SALISBURY – County officials this week adopted a $161 million budget for the coming fiscal year.
On Tuesday, the Wicomico County Council voted unanimously to approve a spending plan of $161,144,944 for fiscal year 2022, but not before amending the budget to eliminate more than $330,000 in contingency funding from two county departments.
“If you need the money, you come to the council and we approve it,” Councilman Ernie Davis said.
In a review of the proposed budget late last month, officials shared their concerns regarding separate contingency funds that had been added to a few departments’ budgets.
In the Wicomico County Board of Elections budget, for example, the administration included $201,653 in contingency to fund new state mandates regarding elections. And within the Tri-County Council’s budget, the administration added roughly $135,000 in contingency to account for any emergency expenses.
When asked if the department would need council approval to use its contingency, Finance Director Pam Oland said it would only need the administration’s approval.
“We felt it appropriate to give them the increase they were looking for but to give us some control over where that increase is,” she said at the time.
In its approval of the budget this week, a motion to remove contingency funds totaling $201,653 from the elections budget passed 6-1, with Councilman Bill McCain opposed. Councilman John Cannon said he was uncomfortable with the idea of having a separate contingency fund within the department.
“Going back to the administration does not mean going back to the council,” he said. “So it’s not something that would be addressed publicly.”
Officials noted departments such as the county council, county executive’s office and community promotions typically held separate contingency accounts. This year, the executive’s office proposed a separate contingency fund for the Board of Elections, Tri-County Council and volunteer ambulance, which includes $960,000 from the federal American Rescue Plan Act.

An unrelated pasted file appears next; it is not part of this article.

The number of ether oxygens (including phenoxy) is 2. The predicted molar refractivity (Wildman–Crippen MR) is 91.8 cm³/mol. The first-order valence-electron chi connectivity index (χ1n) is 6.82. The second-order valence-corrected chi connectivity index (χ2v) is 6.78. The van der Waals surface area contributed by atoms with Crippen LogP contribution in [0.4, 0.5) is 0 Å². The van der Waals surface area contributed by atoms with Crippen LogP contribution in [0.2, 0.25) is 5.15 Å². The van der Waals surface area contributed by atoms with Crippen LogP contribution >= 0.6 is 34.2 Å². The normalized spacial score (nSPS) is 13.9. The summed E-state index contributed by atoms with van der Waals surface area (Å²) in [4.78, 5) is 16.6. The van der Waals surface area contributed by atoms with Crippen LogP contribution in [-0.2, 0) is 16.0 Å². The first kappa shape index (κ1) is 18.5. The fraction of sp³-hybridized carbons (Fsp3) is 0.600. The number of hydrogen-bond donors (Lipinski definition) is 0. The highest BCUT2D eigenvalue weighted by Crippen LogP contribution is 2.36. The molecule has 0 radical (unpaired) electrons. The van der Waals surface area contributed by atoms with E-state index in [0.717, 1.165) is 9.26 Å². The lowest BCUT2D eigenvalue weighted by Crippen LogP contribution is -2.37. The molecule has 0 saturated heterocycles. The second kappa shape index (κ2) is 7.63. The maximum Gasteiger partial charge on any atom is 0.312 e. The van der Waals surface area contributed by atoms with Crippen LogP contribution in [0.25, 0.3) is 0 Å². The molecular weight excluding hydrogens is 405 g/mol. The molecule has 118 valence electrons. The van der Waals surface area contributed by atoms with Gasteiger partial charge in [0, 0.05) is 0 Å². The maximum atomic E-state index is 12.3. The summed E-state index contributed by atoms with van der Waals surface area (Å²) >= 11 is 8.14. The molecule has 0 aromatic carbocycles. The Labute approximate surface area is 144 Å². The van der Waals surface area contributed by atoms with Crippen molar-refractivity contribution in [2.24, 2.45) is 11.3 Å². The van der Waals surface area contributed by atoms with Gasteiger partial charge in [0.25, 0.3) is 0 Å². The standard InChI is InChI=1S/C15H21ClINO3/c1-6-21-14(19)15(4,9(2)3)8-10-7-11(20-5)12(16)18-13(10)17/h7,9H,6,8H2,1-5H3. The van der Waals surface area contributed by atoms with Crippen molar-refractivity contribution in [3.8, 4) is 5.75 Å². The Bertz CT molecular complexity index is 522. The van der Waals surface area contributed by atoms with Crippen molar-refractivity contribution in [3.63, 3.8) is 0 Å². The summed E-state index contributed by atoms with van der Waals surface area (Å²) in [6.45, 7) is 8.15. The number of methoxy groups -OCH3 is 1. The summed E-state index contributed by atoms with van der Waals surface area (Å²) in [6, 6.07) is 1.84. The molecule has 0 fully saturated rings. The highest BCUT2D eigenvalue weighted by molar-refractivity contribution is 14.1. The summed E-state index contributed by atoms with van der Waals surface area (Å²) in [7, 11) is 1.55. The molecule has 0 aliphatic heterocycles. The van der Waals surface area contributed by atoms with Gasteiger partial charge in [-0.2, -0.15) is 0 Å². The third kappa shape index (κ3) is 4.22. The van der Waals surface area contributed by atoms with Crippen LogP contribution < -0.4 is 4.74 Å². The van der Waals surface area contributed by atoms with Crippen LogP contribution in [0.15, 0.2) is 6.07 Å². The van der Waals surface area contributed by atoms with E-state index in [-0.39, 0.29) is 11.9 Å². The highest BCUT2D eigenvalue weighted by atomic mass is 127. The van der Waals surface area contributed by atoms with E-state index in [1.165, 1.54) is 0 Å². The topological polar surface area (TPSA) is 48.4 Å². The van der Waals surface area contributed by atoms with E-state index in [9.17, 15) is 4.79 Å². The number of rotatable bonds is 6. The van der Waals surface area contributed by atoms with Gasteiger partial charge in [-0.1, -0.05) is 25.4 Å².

“It’s an additional $80,000 per volunteer organization,” Oland said. “So instead of mixing into lines they already had, so it didn’t get confused in future years, we put in a contingency line so it was on its own and recognizable for what it was.”
Councilman Joe Holloway said he didn’t have a problem with separate contingency funds that are earmarked for a specific use. He did, however, oppose the separate contingency funds for elections and Tri-County Council.
“If there’s something out there that’s earmarked, we’re fine with that …,” he said. “But if it’s contingency, where we don’t know what the plans are, that’s the issue.”
He noted departments seeking additional money could come before the council and request a transfer from the county’s contingency fund.
“I don’t recall us ever turning down anybody when the proof is there it’s needed,” he said.
Holloway’s motion to move $135,000 from the Tri-County Council’s contingency fund to the county’s general contingency fund passed with Cannon, McCain and Councilman Josh Hastings opposed.
“The Tri-County Council’s already being funded less than what their original request was …,” McCain said. “They’ve got to come to the administration. They can’t just spend that money.”
After further discussion, and several corrections, the council voted unanimously to approve the fiscal year 2022 budget as amended. The council also voted to adopt a property tax rate of 91 cents per $100 of assessed valuation.
The next fiscal year begins on July 1. To view the budget in its entirety, visit wicomicocounty.org.